Sen. Elizabeth Warren Says She’s Exploring 2020 Run for President

December 31, 2018 Updated: January 1, 2019
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WASHINGTON—U.S. Sen. Elizabeth Warren (D-Mass.) announced Dec. 31 that she’s exploring a run for president, after months of speculation that she might be a contender in the 2020 presidential race.

Warren posted a video on Twitter telling her followers, “I never thought I’d run for office, not in a million years,” about her successful run for Senate. She listed a number of issues that she’s passionate about, such as economic equality and rebuilding America’s middle class, before turning to the camera in what looks to be her kitchen and saying, “That’s why today, I’m launching an exploratory committee for president.”

Warren’s name was discussed during the 2016 presidential race, and even afterward, as someone who might take former Democratic presidential nominee Hillary Clinton’s place as a hard-left-leaning female candidate who has the star power to defeat a Republican challenger, but without the ties to Wall Street that Clinton had.

In fact, she was one of the architects of the Dodd-Frank Wall Street Reform and Consumer Protection Act and a former special adviser to the secretary of the Treasury for the Consumer Financial Protection Bureau, and she has been a constant agitator for reining in Wall Street with increased regulation.

She has had some high-profile spats with President Donald Trump, who used to call her “Pocahontas,” making fun of her claims that she had Cherokee and Delaware tribal blood.

She had her ethnicity changed from Caucasian to Native American/Alaskan native while teaching at the University of Pennsylvania, and she listed herself in the Association of American Law Schools annual directory as a minority law professor.

Critics charge that she has shown a lack of integrity with regard to race and ethnicity, and used her claims of being a minority to boost her chances at plum university jobs. An exhaustive examination of the records of her hiring at the University of Pennsylvania and Harvard debunk those attacks.

But her claims to Native American heritage turned out to be thin, with a DNA test she took showing she was between 1/64th and 1/1024th Native American, according to The Boston Globe, with which she shared the test results.

Cherokee Nation put out a statement saying that while a DNA test could prove ancestry, Warren couldn’t use it to claim tribal affiliation.

According to The Globe, the purpose of publicizing her DNA test was to prove that if she were to run for president in 2020, she would be a “very different candidate than Hillary Clinton was.”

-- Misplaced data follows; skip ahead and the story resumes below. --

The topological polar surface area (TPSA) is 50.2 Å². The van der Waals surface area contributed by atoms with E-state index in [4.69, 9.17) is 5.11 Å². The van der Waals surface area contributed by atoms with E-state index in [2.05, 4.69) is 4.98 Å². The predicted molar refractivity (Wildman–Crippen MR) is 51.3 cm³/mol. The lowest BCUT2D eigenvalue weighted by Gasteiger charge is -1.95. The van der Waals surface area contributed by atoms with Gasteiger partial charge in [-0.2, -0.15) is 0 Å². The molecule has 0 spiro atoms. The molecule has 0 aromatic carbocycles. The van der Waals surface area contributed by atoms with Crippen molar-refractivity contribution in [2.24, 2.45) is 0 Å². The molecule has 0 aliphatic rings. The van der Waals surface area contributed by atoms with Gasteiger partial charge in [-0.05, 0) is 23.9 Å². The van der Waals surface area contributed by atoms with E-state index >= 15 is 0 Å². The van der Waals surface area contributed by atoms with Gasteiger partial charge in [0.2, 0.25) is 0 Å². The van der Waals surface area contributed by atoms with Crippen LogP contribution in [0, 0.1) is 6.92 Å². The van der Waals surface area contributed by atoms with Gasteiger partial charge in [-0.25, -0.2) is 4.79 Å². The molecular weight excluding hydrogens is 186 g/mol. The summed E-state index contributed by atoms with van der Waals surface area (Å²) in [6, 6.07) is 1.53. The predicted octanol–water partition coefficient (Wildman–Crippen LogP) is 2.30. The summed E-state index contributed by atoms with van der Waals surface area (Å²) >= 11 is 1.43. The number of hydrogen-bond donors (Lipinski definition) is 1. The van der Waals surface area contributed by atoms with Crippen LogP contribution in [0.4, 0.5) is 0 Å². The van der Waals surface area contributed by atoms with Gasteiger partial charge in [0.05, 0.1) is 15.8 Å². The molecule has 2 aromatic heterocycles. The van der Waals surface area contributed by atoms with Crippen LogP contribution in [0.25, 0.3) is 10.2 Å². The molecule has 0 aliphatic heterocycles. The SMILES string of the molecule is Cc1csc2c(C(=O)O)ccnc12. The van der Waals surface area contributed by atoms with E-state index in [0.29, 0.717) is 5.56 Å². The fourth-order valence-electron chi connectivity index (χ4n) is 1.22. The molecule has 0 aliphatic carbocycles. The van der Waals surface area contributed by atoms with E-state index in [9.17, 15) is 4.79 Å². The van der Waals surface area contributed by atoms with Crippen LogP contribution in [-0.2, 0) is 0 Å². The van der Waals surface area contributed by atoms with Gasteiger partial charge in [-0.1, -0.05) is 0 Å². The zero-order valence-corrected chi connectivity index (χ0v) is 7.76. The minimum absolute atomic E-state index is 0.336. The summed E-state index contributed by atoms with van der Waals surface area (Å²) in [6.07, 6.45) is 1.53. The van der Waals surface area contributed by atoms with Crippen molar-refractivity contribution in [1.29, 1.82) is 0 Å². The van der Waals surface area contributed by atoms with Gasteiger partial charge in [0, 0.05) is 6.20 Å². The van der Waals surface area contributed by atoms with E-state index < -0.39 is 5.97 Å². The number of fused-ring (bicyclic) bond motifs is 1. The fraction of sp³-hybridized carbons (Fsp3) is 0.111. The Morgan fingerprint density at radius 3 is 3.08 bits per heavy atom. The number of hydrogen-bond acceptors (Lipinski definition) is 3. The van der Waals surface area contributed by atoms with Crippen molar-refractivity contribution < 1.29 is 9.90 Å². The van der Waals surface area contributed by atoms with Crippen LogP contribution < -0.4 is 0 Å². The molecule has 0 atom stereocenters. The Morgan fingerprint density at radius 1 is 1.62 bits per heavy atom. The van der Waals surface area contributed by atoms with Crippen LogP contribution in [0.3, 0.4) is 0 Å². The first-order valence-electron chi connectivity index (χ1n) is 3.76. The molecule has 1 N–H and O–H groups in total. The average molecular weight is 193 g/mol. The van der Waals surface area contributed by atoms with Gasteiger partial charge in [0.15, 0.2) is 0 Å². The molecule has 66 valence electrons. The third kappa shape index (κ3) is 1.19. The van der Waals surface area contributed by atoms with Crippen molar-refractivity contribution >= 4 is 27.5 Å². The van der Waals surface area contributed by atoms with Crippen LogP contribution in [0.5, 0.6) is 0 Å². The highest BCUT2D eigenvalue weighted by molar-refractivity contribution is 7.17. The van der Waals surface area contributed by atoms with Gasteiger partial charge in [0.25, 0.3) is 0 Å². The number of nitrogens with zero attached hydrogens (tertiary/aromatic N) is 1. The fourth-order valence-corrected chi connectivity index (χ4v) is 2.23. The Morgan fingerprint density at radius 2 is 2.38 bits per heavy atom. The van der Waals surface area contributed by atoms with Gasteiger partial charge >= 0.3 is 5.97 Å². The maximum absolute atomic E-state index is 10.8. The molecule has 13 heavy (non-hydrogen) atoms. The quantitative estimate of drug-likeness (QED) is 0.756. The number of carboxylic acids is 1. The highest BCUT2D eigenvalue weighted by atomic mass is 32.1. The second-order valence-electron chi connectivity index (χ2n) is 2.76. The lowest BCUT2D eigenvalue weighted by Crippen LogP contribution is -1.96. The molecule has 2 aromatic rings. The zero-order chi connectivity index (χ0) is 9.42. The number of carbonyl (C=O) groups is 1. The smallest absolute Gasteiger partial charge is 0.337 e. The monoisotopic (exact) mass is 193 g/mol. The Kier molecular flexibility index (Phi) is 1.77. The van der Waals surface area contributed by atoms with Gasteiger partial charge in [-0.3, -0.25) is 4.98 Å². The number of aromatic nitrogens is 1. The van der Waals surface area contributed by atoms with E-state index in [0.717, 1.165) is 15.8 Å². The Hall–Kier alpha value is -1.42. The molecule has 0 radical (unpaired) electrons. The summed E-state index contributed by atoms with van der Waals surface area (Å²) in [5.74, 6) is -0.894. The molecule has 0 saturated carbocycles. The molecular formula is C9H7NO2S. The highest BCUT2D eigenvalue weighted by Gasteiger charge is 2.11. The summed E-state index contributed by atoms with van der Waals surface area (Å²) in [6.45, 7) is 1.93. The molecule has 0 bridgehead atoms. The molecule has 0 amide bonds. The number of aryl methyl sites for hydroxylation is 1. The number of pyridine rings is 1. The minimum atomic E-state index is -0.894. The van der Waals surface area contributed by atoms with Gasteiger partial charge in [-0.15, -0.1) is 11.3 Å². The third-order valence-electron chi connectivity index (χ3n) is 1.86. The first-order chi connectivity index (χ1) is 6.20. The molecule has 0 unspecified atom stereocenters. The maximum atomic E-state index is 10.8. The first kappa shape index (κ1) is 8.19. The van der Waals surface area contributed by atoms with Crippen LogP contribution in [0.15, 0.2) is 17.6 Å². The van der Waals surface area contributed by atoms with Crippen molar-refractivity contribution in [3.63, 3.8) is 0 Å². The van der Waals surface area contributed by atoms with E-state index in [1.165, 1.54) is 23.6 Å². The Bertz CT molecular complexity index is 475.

Originally from Oklahoma, Warren was a public school teacher, and a professor of law at several smaller universities before moving to Harvard, where she was before she decided to run for the U.S. Senate in 2012. After winning re-election in November, her term is set to expire in 2024.

Despite her policies being more closely aligned with those of Senator and former presidential nominee Bernie Sanders (I-Vt.), she decided not to endorse either Clinton or Sanders during the Democratic primaries. She did, however, endorse Clinton after the primaries.

When asked on CNN in 2016 if she thought she had what it took to be commander-in-chief, she said without hesitation, “Yes, I do.”

Despite that, she said as recently as this fall that she wasn’t planning to run for president, instead focusing on her re-election to the Senate, which she won by more than 20 percentage points.

That she was forming an exploratory committee wasn’t completely without warning. The day before, she changed her Twitter campaign username to “EWarren” from “ElizabethForMA,” removing the reference to her home state.

She has also rolled out a campaign website that is currently little more than a landing page, her video, and a form to collect email addresses and comments.

The Polls

In an average of several polls from 2014–2015, Warren ranked behind Clinton and tied with former Vice President Joe Biden, who also is considering a run in 2020.

More recently, in a Dec. 9–11 Fox News Poll, about 10 percent of the 1,000 respondents said she would be an excellent president, 15 percent said she would be a good president, and 18 percent said she would be only a fair choice for president. The highest percentage, 29 percent, said they thought she would be a poor choice for president. The poll had a margin of error of 3 percentage points.

In a Des Moines Register/CNN/Mediacom Iowa Poll from Selzer & Co., Biden was the top candidate, with 32 percent favoring him as the Democratic presidential nominee. But in a contest between “political newcomers” such as Warren and Rep. Beto O’Rourke (D-Texas), Warren was the most popular with 80 percent of the vote. The poll had a margin of error of 4.6 percentage points.

In another survey by David Binder Research, on behalf of Focus on Rural America and taken Dec. 10-11, Warren received 9 percent of the vote from self-identified Democrats. That is less than Sen. Amy Klobuchar’s (D-Minn.) 10 percent, O’Rourke’s 11 percent, Sanders’s 13 percent, and Biden’s 30 percent. In a previous survey by the same group in September that had five fewer candidates, Warren was at 16 percent. Those surveys had a margin of error of 4.4 points.

Others rumored to be considering a run in 2020 on the Democratic ticket are Sen. Cory Booker (D-N.J.), Sen. Kamala Harris (D-Calif.), Sen. Kirsten Gillibrand (D-N.Y.), Sen. Sherrod Brown (D-Ohio), and three-term New York City Mayor Michael Bloomberg, who was a Democrat before he decided to run on the Republican ticket for all three of his mayoral races.

Follow Holly on Twitter: @HollyGailK